How Two Different Points Systems Affect Your Auto Insurance Rate

traffic violation

As you probably already know, there are several factors that help determine your auto insurance rate, such as age, gender, vehicle type and where you live. But perhaps the biggest factor that affects your rate is the points that you accumulate on your state driving record.

Each state’s Department of Motor Vehicles has its own points system in which they assign points for accidents and violations. Every driver accumulates points for these incidents. Typically, the more serious the violation, the higher the point amount. The purpose of the points system is to keep track of and identify risky drivers. When a consumer is shopping for a price quote, or renewing a policy, an insurance company will pull up the individual’s driving record to help determine the insurance premium. And not surprisingly, the more points you have, the higher the premium.

Whether you’re a good driver or a not-so-good driver, everyone is at risk for accidents and traffic violations. The good thing is that there are things you can do to cut back on some of the points you may have accumulated. For example, you may be eligible to take a defensive driving course to eliminate the points for a moving violation, such as speeding. Also, keep in mind that most states will take off points after a certain amount of years. For this reason, it’s important that you keep track of your driving record. Because errors have been known to happen at DMV, you’ll want to ensure that it reflects the most accurate and up-to-date information. For example, if there’s a violation on your record that should have already been removed, it could potentially cost you hundreds of dollars on your auto insurance rate.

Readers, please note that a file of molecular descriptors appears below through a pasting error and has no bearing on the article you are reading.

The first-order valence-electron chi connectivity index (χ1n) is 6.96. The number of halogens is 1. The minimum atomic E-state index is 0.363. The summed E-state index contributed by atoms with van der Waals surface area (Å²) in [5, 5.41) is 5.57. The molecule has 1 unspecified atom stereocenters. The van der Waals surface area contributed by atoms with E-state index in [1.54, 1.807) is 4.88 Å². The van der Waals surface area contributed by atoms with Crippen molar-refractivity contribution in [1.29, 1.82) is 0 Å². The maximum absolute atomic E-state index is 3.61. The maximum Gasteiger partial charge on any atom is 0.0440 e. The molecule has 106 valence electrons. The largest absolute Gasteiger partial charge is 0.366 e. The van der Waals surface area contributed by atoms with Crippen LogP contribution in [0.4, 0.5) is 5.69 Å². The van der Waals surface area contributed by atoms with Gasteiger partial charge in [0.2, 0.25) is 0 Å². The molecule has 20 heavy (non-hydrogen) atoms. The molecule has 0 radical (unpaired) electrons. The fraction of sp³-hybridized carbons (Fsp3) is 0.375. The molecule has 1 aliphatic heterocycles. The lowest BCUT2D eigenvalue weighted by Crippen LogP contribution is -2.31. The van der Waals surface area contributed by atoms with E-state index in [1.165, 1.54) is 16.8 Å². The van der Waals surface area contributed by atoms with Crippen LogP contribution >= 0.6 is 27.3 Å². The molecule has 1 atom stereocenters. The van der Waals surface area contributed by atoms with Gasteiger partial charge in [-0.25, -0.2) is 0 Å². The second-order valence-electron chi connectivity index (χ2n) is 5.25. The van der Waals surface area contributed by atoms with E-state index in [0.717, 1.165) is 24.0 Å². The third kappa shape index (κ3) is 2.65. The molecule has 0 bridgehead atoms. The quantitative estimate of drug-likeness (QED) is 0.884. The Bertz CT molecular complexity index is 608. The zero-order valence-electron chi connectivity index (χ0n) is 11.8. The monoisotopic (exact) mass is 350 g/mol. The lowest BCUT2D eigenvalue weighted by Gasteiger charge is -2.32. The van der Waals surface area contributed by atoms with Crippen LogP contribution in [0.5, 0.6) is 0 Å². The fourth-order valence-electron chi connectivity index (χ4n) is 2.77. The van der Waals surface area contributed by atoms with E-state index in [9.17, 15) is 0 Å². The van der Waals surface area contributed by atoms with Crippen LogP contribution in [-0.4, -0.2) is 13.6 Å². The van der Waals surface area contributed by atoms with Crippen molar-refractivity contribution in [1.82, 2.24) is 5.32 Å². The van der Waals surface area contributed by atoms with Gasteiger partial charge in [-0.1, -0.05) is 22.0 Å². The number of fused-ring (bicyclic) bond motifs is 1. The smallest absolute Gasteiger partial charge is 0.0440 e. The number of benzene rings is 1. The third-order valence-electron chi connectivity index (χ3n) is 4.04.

Generally, if an incident occurs that results in points on your record, it probably won’t affect your auto insurance rate immediately. Instead, it will affect you when it’s time to renew your current policy, or if you’re shopping for a new one, since the insurance company will check your most current driving record.

But here’s the kicker: In addition to your state’s point system, every auto insurance company has its very own point system to evaluate a driver’s risk factors. There is no standard point value system for insurance companies, as they have unique methods to determine how much to increase or decrease your premium.

Keep in mind that you can also rack up auto insurance points – not driving record points – for other things besides accidents and traffic violations. These can include: numerous insurance claims, unsafe vehicle citations, bad credit score, driving long distances, or even lapses in car insurance. Although most insurance companies are not required to disclose their point system, many will gladly share it with you.

When it comes to getting the best possible insurance rate, the single most important thing you can do is to be a good driver and maintain your record as spotless as you can. However, if you feel that you’re getting unfair treatment by an insurance company for something in your record, you can file a complaint with your state’s Department of Insurance.

Have you ever found a mistake on your driving points record? Feel free to share your thoughts in the comments section below.